Engineered stone is bad for the lungs

 Photo collage of a stonemason cutting stone without a respirator. Behind him, a vintage diagram of the lung shows multiple pins indicating damaged areas.
Cutting engineered stone exposes those handling it to silica dust. | Credit: Illustration by Julia Wytrazek / Getty Images

Quartz countertops have become a staple of many a high-end kitchen, but the path to getting them there is paved with risk. Quartz is also called engineered stone because it is made by binding crushed natural quartz with adhesive resin to create a flat surface. But the material contains high amounts of silica, an oxide which, when inhaled, can cause a lung condition known as silicosis. The disease can be deadly and has been particularly affecting construction workers who regularly cut and saw the material.

The qualms with quartz

Engineered stone is a popular choice for kitchen and bathroom countertops all over the world. But a 2023 study published in the journal JAMA Internal Medicine found that workers exposed to dust from the stone, like those who install it, are in danger of developing silicosis. Engineered stone is "everywhere and people have no idea," Dr. Jane Fazio, a pulmonary specialist at UCLA and an author of the study, said to the Los Angeles Times. "[Consumers] have a right to know that the countertop that might be the cheapest one may really be costing folks' lives."

Engineered stone exposes those handling it to the mineral silica, found in several types of rock and soil. Silica particles can end up in the air and be inhaled, which is what may cause silicosis, a type of pulmonary fibrosis. "When silica dust enters the lungs, it causes inflammation which over time leads to the development of scar tissue that makes breathing difficult," said the American Lung Association. "Complications from silicosis can include tuberculosis, lung cancer, chronic bronchitis, autoimmune disorders and kidney disease." The condition has no cure but can be prevented by reducing exposure to silica dust. Approximately 2.3 million U.S. workers are exposed to silica in the workplace with the large majority being construction workers. While silica is present in several types of natural stone, engineered stone has a higher and more dangerous concentration.

A ban on the horizon?

Australia recently became the first country to fully ban engineered stone on account of its health implications. "Engineered stone is the asbestos of the 2020s," said the national secretary of the country's Construction, Forestry and Maritime Employees Union, Zach Smith, to 9 News. "Governments must act to stop its importation and use." Now, California is considering taking similar action. In December 2023, the state issued a series of regulations in order to "protect workers engaged in high-exposure tasks such as cutting, grinding, polishing and cleanup of artificial stone," said the California Department of Industrial Relations in a press release. However, these regulations are not always followed. To address this problem, the state's Division of Occupational Safety and Health said that inspections should be done regularly, and if widespread non-compliance is found, an advisory committee will be "immediately convened to develop plans for prohibiting the use of engineered stone products in California."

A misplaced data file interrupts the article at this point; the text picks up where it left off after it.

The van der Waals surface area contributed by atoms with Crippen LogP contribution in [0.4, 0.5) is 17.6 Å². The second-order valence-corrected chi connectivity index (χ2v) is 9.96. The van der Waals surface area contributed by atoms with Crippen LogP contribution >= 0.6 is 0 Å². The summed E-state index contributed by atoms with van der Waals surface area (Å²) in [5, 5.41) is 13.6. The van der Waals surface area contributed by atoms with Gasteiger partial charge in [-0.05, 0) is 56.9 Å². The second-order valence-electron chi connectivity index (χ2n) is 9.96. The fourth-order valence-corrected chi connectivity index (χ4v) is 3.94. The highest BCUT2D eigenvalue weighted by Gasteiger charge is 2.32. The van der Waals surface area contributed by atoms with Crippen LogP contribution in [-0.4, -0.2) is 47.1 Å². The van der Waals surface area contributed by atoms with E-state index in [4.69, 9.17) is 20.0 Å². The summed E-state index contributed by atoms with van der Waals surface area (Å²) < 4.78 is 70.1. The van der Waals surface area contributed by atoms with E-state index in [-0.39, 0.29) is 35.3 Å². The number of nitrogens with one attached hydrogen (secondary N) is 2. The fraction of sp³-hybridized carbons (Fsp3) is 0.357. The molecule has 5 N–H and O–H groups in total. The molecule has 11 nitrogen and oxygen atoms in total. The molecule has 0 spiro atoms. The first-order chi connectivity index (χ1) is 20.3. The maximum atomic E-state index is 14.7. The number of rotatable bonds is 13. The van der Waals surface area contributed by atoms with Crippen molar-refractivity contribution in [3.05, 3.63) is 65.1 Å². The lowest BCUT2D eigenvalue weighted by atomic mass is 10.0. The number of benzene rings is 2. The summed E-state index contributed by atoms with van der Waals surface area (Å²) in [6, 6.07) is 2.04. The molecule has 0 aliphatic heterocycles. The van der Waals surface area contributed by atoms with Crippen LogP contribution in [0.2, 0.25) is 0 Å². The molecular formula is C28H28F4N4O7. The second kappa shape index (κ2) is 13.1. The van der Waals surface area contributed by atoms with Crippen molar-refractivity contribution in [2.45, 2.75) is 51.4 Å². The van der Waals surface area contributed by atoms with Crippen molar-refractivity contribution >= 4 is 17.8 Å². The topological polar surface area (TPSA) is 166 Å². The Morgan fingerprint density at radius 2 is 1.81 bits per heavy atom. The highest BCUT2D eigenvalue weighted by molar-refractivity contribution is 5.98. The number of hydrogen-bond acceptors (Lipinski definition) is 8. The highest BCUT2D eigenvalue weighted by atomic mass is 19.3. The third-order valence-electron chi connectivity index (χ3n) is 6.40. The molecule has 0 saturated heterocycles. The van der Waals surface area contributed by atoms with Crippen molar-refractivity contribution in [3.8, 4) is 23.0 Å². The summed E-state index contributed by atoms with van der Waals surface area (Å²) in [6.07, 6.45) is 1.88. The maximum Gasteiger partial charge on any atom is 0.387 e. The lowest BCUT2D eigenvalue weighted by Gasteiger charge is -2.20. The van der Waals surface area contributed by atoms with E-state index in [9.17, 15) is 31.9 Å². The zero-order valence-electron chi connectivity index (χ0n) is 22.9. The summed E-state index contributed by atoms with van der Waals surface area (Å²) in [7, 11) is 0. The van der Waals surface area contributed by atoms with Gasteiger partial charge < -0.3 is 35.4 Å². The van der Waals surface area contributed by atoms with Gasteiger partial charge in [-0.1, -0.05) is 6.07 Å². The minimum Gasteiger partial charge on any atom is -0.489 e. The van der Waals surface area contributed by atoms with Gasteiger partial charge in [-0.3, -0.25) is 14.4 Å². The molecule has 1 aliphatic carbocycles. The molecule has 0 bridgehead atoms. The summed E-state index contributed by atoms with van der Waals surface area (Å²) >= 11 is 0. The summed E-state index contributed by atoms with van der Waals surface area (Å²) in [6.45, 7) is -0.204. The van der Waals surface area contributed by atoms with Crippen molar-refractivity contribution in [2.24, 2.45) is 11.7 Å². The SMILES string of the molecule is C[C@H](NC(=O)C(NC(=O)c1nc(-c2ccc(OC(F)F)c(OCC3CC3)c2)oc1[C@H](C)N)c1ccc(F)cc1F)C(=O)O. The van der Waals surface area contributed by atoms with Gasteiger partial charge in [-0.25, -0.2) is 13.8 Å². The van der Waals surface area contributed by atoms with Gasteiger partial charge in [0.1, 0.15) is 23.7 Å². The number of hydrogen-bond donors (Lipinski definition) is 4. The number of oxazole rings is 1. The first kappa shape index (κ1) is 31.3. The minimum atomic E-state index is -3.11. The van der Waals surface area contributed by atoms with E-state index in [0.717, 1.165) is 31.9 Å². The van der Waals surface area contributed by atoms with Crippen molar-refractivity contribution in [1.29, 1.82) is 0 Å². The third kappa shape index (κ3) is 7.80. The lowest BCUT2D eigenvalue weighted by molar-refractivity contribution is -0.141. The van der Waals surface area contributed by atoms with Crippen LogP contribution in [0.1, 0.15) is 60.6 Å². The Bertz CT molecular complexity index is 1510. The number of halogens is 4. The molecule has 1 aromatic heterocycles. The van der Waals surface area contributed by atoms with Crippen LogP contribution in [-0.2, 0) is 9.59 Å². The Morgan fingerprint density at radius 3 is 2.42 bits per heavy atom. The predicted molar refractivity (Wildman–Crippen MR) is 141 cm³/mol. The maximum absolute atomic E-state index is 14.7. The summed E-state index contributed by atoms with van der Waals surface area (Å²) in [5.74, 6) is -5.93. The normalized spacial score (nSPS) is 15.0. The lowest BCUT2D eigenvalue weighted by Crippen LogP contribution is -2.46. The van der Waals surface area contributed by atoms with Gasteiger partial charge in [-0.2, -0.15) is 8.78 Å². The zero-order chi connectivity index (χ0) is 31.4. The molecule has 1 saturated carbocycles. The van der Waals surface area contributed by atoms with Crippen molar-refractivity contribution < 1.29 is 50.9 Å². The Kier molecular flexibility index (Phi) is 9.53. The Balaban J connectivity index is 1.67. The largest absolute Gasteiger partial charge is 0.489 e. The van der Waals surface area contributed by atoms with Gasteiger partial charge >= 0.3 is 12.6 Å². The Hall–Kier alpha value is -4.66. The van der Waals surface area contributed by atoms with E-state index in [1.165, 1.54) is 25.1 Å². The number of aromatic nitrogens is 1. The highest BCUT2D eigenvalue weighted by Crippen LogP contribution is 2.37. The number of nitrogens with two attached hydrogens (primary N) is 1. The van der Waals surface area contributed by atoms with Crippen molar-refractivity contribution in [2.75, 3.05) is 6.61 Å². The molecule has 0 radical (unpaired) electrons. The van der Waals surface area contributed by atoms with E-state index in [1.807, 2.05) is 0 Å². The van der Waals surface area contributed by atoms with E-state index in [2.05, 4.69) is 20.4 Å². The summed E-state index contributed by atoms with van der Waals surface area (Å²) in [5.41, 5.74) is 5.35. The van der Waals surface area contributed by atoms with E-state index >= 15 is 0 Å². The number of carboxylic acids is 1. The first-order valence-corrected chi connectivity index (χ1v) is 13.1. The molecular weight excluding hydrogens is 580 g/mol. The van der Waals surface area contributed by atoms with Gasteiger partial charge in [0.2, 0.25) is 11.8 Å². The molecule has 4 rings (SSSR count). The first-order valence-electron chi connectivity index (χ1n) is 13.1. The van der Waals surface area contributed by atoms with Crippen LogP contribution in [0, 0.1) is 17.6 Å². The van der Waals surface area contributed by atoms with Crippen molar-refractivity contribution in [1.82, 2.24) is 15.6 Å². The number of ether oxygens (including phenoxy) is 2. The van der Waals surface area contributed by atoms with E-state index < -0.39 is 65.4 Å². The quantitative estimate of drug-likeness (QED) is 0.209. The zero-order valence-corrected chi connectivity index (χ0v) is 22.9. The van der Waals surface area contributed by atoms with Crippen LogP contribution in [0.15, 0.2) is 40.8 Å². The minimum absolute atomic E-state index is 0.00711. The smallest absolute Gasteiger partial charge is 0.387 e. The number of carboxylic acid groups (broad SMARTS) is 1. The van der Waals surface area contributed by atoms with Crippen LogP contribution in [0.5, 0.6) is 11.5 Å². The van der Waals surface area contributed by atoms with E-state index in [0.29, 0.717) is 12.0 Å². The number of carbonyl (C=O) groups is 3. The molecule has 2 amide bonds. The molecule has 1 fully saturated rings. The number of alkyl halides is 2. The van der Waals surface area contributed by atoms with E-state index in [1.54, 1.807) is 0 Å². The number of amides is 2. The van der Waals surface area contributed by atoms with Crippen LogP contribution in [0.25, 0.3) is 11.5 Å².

There are steps that can be taken to minimize the risk for construction workers. One beneficial technique is wet cutting, which "involves a water delivery system that continuously wets the blade a worker is cutting the stone with, which can prevent silica dust from floating up to their face," said The Independent. Workers can also wear protective respirators to prevent breathing in silica particles. "It's an old disease, but what we're seeing is the silicosis from engineered stone is happening much faster and affecting people quicker and more severely than other products," Dr. Sheiphali Gandhi, a pulmonologist at UC San Francisco School of Medicine, said to the Los Angeles Times.